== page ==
Where the rich are investing 2016

Sanjeev Kapoor

The chairman of SK restaurants hasn't forgotten his father's investing advice

Sanjeev Kapoor’s father worked for many years with the State Bank of India. There were many nuggets in the form of advice that he got from him, though only a couple are etched in the celebrity chef’s mind. “Do not take debt, but neither hold back when you need to spend,” says Kapoor, who also dons the hat of an entrepreneur and runs The Yellow Chilli, a chain of restaurants.

To preserve his wealth, Kapoor adopts a conservative and balanced approach, splitting it equally between debt (fixed deposits and AAA bonds) and equity. Though the return from debt is modest, he says it is important to preserve capital. On equities, Kapoor says he understands how the market works. “In the long-term, it is the best investment and one that has been well-proven. My approach is to invest in blue chip stocks and stay put for 4-5 years,” he adds.

Kapoor says he is not obsessed about the return from his investments and the approach is not to bother once the money has been committed. “Money will grow if you have chosen the right asset class. To me a post-tax return of 12% is a good return,” he says. Over the past decade, his asset allocation strategy has not changed remarkably, but for the increasing capital being reinvested in his business. “There has been no better investment than my own business,” he says. Of the 50% that he holds in equities, a substantial chunk of the gain gets ploughed back into his own ventures.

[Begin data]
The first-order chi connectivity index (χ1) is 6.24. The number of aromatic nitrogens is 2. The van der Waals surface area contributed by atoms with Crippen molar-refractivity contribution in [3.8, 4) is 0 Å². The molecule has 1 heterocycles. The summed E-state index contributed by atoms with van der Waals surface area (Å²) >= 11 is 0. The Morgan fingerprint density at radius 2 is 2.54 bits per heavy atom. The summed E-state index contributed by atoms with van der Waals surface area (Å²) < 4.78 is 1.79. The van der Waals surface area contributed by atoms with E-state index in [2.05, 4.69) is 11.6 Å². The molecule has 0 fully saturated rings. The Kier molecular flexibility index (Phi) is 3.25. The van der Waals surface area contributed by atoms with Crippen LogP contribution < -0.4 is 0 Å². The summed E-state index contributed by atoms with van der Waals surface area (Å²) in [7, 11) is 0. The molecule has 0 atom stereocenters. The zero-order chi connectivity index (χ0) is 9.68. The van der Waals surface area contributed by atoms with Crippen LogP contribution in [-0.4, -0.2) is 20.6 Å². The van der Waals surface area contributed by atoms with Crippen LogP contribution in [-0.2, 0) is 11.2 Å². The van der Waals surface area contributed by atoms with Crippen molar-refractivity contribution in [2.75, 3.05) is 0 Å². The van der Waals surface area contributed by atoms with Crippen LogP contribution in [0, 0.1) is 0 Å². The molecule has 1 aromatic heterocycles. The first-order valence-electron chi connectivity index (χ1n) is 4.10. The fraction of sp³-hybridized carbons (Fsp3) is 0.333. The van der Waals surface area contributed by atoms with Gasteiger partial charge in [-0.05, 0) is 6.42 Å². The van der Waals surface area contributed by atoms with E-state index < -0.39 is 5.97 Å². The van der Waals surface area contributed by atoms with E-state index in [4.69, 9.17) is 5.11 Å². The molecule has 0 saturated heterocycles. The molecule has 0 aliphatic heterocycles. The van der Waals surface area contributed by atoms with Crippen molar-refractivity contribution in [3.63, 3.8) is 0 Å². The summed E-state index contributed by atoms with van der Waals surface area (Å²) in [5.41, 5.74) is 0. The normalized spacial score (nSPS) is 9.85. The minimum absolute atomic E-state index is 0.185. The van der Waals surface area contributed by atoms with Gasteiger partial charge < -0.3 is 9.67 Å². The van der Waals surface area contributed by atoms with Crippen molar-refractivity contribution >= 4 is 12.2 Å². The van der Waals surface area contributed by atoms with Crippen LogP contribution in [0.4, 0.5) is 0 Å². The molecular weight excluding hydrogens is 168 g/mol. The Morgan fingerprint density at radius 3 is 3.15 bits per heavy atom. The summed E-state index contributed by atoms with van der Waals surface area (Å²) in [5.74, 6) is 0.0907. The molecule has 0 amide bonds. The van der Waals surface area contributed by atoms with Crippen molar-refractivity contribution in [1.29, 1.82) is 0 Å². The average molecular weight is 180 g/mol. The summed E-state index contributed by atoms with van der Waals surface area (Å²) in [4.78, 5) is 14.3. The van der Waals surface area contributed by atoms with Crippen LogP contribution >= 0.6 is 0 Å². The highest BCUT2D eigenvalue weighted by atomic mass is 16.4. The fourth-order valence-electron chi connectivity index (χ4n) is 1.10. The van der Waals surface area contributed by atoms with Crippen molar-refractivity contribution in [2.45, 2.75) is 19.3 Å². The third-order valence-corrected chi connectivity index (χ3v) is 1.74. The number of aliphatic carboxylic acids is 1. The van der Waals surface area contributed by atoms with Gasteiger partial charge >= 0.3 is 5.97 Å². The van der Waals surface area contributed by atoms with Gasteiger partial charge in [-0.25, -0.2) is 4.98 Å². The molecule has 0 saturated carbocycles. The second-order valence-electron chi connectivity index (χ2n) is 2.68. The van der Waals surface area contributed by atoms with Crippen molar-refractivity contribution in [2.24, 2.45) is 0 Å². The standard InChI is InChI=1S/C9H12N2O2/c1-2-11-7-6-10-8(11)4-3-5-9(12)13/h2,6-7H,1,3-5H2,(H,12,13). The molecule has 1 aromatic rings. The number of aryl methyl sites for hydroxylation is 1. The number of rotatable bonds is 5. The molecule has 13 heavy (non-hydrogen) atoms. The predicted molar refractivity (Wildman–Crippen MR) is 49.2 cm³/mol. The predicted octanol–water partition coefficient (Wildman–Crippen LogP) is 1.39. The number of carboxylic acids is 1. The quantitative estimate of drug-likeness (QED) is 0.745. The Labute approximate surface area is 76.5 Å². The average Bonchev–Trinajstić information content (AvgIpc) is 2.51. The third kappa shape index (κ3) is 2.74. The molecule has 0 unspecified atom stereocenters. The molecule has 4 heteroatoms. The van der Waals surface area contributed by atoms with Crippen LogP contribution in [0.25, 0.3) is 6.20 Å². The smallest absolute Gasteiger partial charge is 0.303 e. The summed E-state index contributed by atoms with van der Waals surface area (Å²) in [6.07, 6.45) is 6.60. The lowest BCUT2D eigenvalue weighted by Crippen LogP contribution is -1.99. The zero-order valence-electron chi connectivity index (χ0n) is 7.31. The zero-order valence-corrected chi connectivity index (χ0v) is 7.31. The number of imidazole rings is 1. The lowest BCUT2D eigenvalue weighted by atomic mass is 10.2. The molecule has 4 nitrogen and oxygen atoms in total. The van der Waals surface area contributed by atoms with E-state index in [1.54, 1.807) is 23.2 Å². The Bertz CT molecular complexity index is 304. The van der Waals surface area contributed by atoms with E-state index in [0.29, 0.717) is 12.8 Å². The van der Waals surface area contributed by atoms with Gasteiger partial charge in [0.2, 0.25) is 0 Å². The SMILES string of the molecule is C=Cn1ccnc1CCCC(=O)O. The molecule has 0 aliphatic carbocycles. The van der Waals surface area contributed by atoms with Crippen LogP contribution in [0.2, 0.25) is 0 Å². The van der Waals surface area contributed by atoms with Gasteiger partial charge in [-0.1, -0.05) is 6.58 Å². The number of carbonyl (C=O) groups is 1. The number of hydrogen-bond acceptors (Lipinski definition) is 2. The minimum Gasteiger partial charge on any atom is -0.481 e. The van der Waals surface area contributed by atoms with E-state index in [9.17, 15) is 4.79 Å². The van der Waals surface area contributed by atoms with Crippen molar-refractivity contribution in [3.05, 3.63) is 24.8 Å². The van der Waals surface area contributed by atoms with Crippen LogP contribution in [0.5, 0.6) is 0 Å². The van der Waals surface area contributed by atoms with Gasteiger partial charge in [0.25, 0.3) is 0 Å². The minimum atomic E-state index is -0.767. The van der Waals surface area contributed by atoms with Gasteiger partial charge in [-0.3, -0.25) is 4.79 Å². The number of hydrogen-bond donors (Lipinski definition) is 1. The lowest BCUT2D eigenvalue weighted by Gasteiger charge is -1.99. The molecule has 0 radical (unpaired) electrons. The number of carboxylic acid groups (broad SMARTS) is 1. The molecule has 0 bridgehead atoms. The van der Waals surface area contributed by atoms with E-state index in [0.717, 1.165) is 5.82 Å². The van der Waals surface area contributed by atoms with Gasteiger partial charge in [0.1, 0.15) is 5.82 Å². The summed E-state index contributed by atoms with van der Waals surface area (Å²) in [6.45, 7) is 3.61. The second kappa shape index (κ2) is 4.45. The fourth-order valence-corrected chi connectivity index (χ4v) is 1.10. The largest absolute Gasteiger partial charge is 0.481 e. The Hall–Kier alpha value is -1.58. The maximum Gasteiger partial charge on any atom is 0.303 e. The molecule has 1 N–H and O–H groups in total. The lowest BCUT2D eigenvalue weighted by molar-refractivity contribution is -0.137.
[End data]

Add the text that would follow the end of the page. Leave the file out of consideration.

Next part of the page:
Today, his business interests, apart from restaurants, include a television channel in a JV with Discovery, ready-to-cook meals and cookware. Mostly, he owns 75% of the equity. An asset class that he has not focused on seriously is real estate, though that is likely to change. “So far, it has been only for personal consumption, which is largely residential and offices. But now, I am looking at overseas locations such as Dubai,” says Kapoor.